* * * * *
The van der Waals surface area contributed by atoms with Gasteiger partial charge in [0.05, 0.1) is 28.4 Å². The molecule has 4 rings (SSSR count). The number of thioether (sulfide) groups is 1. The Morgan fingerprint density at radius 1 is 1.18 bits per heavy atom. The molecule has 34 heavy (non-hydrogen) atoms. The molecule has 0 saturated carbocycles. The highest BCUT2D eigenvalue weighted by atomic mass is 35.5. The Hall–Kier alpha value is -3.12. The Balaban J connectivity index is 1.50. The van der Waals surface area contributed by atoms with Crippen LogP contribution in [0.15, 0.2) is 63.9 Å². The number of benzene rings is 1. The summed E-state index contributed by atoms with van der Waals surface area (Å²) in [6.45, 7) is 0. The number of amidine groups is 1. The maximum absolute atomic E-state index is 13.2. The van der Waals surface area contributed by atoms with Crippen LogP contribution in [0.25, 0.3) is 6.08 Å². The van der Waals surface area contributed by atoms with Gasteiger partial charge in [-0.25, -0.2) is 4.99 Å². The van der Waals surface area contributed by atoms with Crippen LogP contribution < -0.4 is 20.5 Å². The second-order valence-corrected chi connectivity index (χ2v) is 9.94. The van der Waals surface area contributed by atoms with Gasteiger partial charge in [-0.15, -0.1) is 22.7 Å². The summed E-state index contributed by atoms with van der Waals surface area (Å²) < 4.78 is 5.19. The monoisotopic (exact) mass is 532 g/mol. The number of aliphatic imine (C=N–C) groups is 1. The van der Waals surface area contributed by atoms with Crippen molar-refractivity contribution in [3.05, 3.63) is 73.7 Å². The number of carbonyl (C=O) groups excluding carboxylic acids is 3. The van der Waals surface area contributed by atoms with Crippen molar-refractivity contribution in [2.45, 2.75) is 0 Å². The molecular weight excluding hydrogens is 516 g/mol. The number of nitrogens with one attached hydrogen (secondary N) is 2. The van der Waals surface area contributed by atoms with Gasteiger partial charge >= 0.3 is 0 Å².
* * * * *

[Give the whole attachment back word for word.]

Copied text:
The van der Waals surface area contributed by atoms with Gasteiger partial charge in [0.05, 0.1) is 28.4 Å². The molecule has 4 rings (SSSR count). The number of thioether (sulfide) groups is 1. The Morgan fingerprint density at radius 1 is 1.18 bits per heavy atom. The molecule has 34 heavy (non-hydrogen) atoms. The molecule has 0 saturated carbocycles. The highest BCUT2D eigenvalue weighted by atomic mass is 35.5. The Hall–Kier alpha value is -3.12. The Balaban J connectivity index is 1.50. The van der Waals surface area contributed by atoms with Crippen LogP contribution in [0.15, 0.2) is 63.9 Å². The number of benzene rings is 1. The summed E-state index contributed by atoms with van der Waals surface area (Å²) in [6.45, 7) is 0. The number of amidine groups is 1. The maximum absolute atomic E-state index is 13.2. The van der Waals surface area contributed by atoms with Crippen LogP contribution in [0.25, 0.3) is 6.08 Å². The van der Waals surface area contributed by atoms with Gasteiger partial charge in [-0.25, -0.2) is 4.99 Å². The van der Waals surface area contributed by atoms with Crippen LogP contribution < -0.4 is 20.5 Å². The second-order valence-corrected chi connectivity index (χ2v) is 9.94. The van der Waals surface area contributed by atoms with Gasteiger partial charge in [-0.15, -0.1) is 22.7 Å². The summed E-state index contributed by atoms with van der Waals surface area (Å²) < 4.78 is 5.19. The monoisotopic (exact) mass is 532 g/mol. The number of aliphatic imine (C=N–C) groups is 1. The van der Waals surface area contributed by atoms with Crippen molar-refractivity contribution in [3.05, 3.63) is 73.7 Å². The number of carbonyl (C=O) groups excluding carboxylic acids is 3. The van der Waals surface area contributed by atoms with Crippen molar-refractivity contribution in [2.45, 2.75) is 0 Å². The molecular weight excluding hydrogens is 516 g/mol. The number of nitrogens with one attached hydrogen (secondary N) is 2. The van der Waals surface area contributed by atoms with Gasteiger partial charge >= 0.3 is 0 Å².